If someone ever needed a one-word definition of the cultural movement known as Humanism, the Decameron could be it. If the historical period known as the Renaissance, usually associated with a revolution in the aesthetics of visual arts, is acknowledged as the conjunction between the Middle Ages and the modern era, Humanism can be defined as the philosophical current behind the Renaissance. As its name suggests, Humanism puts human beings at the center of the universe, in sharp contrast with the prevalent theocentric ideology of the Middle Ages. If for medieval scholars all things emanated from God, the anthropocentric vision of humanists celebrates reason, rhetoric, history, Greco-Roman traditions, philosophy and grammar, giving great importance to the use of vernacular languages.

By setting his Decameron in the framework of a plague, Boccaccio aims to represent human ingenuity as a panacea after the devastation caused by the malady. Not all the stories are the product of the author’s imagination. Boccaccio added popular tales to his own and the book contains 100 stories in all.

Although their topic and nature vary, the common denominator of all his tales is wittiness, and the need to evade an asphyxiating reality through humor. This draws immediate if spontaneous comparison to the hilarious memes that have pervaded social media in recent weeks. In these confined times we are, more than ever, aware of the importance of cultivating humor.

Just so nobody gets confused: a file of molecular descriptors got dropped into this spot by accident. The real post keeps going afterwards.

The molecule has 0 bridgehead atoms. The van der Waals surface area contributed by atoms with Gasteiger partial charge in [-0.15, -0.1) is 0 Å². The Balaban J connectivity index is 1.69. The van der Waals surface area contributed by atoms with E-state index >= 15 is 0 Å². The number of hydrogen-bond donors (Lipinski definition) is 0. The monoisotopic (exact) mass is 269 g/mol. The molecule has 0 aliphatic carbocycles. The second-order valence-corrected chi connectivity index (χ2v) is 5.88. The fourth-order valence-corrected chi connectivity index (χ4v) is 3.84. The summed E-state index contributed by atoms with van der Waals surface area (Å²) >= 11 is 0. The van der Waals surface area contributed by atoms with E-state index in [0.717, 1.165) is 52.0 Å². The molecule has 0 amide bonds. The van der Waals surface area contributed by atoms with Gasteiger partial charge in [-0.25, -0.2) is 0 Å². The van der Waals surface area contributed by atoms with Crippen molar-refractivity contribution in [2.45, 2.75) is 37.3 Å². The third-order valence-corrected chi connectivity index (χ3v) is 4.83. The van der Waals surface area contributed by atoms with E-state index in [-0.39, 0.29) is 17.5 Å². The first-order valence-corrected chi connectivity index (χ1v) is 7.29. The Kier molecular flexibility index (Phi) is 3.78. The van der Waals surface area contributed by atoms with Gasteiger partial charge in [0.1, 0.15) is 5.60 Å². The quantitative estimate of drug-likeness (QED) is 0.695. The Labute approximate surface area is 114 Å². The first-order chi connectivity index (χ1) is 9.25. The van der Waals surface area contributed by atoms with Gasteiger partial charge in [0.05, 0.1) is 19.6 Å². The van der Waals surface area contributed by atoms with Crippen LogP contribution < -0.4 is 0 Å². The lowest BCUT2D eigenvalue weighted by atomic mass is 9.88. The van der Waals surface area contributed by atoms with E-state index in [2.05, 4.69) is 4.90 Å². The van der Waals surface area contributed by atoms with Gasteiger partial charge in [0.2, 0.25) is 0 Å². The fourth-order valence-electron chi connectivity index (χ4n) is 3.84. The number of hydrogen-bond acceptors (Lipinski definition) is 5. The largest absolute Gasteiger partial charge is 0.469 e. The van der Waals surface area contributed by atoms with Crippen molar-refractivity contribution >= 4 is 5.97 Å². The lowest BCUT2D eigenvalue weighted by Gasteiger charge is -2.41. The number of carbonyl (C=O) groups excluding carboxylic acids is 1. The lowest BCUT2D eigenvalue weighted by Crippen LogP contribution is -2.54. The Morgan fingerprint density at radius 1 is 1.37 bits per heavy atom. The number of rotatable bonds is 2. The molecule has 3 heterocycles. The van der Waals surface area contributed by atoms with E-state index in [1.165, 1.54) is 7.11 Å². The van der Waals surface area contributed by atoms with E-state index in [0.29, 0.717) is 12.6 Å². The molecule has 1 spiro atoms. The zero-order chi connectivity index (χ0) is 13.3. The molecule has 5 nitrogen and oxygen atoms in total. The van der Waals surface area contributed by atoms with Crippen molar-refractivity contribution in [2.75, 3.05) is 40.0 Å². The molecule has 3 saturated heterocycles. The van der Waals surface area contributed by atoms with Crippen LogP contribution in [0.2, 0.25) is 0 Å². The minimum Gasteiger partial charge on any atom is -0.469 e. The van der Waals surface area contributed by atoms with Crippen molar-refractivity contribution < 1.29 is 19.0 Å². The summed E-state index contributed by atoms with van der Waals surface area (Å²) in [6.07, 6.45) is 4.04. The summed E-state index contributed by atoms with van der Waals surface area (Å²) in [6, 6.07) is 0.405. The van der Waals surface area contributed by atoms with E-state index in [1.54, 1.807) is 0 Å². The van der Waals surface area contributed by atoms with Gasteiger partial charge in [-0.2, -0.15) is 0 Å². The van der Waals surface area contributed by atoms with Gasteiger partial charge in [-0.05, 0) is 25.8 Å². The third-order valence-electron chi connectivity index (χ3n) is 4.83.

The Decameron is an ode to human resourcefulness in the face of adversity.

But the Decameron is much more than a compilation of funny stories. It is an ode to human resourcefulness in the face of adversity. It is the prelude to an era – the Renaissance – in which human intellect became an inspirational and uplifting force.

It is never too late to read the classics, and those looking for a different kind of reading during these lockdown days may find themselves pleasantly surprised by this wondrous piece of world literature.

There is so much to be learned from the Decameron for someone with an interest in the history of Italy. The economic crisis that hit 14th -century Florence, and the social crisis that arose as a result are instructive, but perhaps the most captivating element is the striking similarities between Boccaccio’s world and our own. Human beings have always been driven by the same passions, which humanist scholars chose to encourage and even worship.

The most evident result of this approach is visible in the aesthetics of the Renaissance paintings that make Italy unique. But literature is another fine manifestation of this movement, and the Decameron is an elegy to the possibilities of mankind. A good read that requires a bit of spare time, something we seem to have a lot of these days.

About the Author:

Shaula Villadoniga
Havana, Cuba-born Shaula Villadoniga earned a Ph.D. in Intercultural Studies from Rome's La Sapienza University. She maintains an avid interest in both literature and anthropology. Her "Anthropos" column was first published in 2014 and combines aspects of social and cultural anthropology. After years in Rome, Shaula now resides in London. She is fluent in Spanish, Italian, and English.